Domestic violence, dating violence and stalking is more common in college than most people think.
In fact, 21% of college students report having experience dating violence by a current partner, 32% experienced dating violence by a previous partner and over 13% of college women report they have been stalked of which 42% were stalked by a boyfriend or ex-boyfriend (statistic are from the National Coalition Against Domestic Violence).
Abuse occurs in same-gender relationships as often as in relationships between people of different genders. Many students are concerned about reporting interpersonal violence or stalking because they are concerned that it could make the violence and/or stalking worse, they don’t want the person to get in trouble, are fearful of family and/or friends finding out they have conflicted feelings for them to name a few.
It is important to know that there are free, confidential supportive services both on campus and in the community if you are a student who has experienced domestic violence, dating violence and/or stalking. The UW Oshkosh Counseling Center and/or Campus Victim Advocate can assist you with counseling support and advocacy for shelter, academics, medical and filing complaints if desired.
Christine Ann Domestic Abuse Services, Inc. in the community can assist with the same, as well as provide shelter on a temporary basis. Many who experience interpersonal violence feel alone but they are not alone.
The University is committed to provided the resources to help students secure their safety and heal.
Warning Signs that someone may be being abused/victimized may include:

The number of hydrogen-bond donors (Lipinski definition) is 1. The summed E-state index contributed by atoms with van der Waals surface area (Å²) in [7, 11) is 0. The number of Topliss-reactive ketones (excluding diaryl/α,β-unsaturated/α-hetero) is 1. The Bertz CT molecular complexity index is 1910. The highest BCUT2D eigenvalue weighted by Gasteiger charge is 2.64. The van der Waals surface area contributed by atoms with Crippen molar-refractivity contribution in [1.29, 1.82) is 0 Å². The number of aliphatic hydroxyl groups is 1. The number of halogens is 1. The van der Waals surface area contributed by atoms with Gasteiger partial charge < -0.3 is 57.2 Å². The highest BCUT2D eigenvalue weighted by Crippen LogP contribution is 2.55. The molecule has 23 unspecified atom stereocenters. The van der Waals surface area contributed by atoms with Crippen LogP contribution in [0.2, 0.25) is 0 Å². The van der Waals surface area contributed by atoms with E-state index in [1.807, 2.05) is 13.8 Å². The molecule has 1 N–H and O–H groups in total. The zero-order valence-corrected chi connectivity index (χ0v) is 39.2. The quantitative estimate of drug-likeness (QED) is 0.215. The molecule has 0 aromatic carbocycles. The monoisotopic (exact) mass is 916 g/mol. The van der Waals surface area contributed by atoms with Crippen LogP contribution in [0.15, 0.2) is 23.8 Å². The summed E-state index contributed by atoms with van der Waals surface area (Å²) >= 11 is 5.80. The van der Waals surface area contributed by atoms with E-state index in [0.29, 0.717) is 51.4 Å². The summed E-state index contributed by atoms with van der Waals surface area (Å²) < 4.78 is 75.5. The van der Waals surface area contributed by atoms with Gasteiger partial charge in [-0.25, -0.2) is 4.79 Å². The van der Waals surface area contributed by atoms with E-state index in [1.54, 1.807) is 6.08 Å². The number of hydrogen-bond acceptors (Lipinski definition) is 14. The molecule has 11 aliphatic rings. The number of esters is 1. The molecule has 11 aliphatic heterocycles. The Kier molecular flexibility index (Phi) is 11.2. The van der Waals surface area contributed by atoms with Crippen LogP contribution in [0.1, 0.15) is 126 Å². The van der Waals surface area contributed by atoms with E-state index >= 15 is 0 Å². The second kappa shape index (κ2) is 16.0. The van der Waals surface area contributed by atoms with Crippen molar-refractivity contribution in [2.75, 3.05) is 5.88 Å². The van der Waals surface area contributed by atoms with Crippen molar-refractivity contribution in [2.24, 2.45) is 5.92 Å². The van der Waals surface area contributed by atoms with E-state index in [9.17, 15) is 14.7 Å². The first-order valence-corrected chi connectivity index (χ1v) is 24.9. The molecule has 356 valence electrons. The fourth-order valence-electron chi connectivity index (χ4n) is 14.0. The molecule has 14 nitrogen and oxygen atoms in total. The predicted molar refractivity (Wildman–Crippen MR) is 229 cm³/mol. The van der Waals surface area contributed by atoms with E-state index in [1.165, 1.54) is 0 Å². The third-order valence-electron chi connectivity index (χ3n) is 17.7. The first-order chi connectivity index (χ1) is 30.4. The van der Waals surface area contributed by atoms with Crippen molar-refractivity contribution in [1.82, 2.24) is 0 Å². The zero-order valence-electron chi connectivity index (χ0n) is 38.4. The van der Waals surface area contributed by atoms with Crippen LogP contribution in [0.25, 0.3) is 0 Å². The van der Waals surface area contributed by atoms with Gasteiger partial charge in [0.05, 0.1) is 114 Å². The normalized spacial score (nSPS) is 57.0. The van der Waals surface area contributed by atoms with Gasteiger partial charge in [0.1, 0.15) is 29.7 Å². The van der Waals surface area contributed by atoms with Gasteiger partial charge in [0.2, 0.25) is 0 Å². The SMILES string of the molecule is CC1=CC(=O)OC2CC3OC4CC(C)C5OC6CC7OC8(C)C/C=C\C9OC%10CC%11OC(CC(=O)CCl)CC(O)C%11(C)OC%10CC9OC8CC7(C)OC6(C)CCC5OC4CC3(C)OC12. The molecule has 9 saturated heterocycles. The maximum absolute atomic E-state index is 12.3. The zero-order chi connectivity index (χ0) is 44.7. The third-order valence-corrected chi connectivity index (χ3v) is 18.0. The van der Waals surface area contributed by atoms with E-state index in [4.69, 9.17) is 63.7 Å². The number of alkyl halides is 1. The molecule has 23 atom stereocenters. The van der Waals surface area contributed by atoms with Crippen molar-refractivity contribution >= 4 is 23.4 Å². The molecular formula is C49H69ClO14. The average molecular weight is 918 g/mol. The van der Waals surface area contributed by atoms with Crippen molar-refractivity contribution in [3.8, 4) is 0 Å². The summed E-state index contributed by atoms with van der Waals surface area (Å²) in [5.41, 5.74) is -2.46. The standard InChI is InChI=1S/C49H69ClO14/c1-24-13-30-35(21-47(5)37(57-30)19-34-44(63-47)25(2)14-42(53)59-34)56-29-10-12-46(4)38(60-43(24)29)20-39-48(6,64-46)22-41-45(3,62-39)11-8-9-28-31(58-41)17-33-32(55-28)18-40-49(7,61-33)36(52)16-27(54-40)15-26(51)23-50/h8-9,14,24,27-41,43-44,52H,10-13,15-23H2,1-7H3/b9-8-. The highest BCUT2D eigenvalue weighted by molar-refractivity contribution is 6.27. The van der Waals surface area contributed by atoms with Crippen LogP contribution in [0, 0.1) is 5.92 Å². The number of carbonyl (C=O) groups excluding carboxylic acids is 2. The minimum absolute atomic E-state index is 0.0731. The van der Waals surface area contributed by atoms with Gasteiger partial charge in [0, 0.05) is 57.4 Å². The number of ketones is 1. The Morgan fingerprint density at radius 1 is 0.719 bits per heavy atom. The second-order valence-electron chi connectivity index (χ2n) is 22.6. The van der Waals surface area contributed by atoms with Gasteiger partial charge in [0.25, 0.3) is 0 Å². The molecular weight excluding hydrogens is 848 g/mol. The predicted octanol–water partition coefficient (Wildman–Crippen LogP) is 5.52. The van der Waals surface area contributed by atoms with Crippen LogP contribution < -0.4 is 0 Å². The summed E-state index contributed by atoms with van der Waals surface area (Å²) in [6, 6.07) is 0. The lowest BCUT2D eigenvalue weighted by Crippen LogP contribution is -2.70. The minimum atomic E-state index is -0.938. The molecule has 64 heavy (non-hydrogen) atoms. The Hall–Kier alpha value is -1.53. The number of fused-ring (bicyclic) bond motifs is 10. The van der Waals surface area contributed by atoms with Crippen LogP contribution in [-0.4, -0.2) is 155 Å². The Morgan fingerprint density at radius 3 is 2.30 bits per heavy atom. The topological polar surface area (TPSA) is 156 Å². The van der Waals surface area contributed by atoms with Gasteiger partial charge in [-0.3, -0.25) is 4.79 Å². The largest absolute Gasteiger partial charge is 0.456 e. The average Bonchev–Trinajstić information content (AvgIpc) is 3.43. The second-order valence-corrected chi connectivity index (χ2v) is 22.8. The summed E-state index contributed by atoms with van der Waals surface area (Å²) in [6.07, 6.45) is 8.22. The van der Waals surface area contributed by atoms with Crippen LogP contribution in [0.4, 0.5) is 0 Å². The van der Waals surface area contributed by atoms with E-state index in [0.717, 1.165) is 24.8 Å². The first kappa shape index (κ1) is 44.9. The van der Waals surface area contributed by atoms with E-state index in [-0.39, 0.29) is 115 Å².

- Withdrawal from friends and/or activities
- Absences from class, work or regular activities
- Failing grades
- Dramatic changes in mood or personality
- Extensive concern about the partner’s anger, disapproval or happiness
- Visible marks and bruises
- Emotional outbursts
- Overreacting to minor incidents
- Difficulty making decisions without the partner
- Constantly defending the abuser and may blame self
- Changes in appearance
Warning Signs of a Potential Abusive Person may include:
- Attempts at monitoring activities/relationships
- Lack of respecting boundaries
- Threats and/or destruction of property
- Verbal abuse
- Puts others down
- Use of humiliation
- Isolating person from support (family, friends, mentors)
- Use of intimidation
- Volatile temper
- Forces unwanted sexual behavior
- Blames the victim or others for the abuse
- History of violence
- Uses hurtful and/or discriminatory language about others based on gender, race, sexual orientation
- Mean to animals or children
- Breaking or hitting objects (example: punching a wall)
Any of these behaviors could take place in person or via text/social media.
Male Survivors of Sexual Assault
Male Survivors of Sexual Assault
Sexual assault is often considered to be a “woman’s problem.” However, men are also sexually assaulted. Men are are assaulted by other men and sometimes by women. Research suggests that approximately one out of every five males will be sexually abused as a child and some estimates suggest that as many at 16% of men will be sexually assaulted as an adult. Men can also experience interpersonal violence such as, dating/domestic violence and stalking.
Sometimes when a man is assaulted, he may be reluctant to report it or talk about the assault due to fears that is “manhood” will be questioned. Our culture teaches men to be tough, aggressive and “in control.”
When a man is sexually assaulted by another man, he may be reluctant to come forward for fear of being questioned about his sexual orientation or for fear of assumptions being made about his sexual orientation. This physical response can happen automatically and can happen even if the survivor is afraid, unwilling or even unconscious. However, some still may worry about being perceived as a willing participant.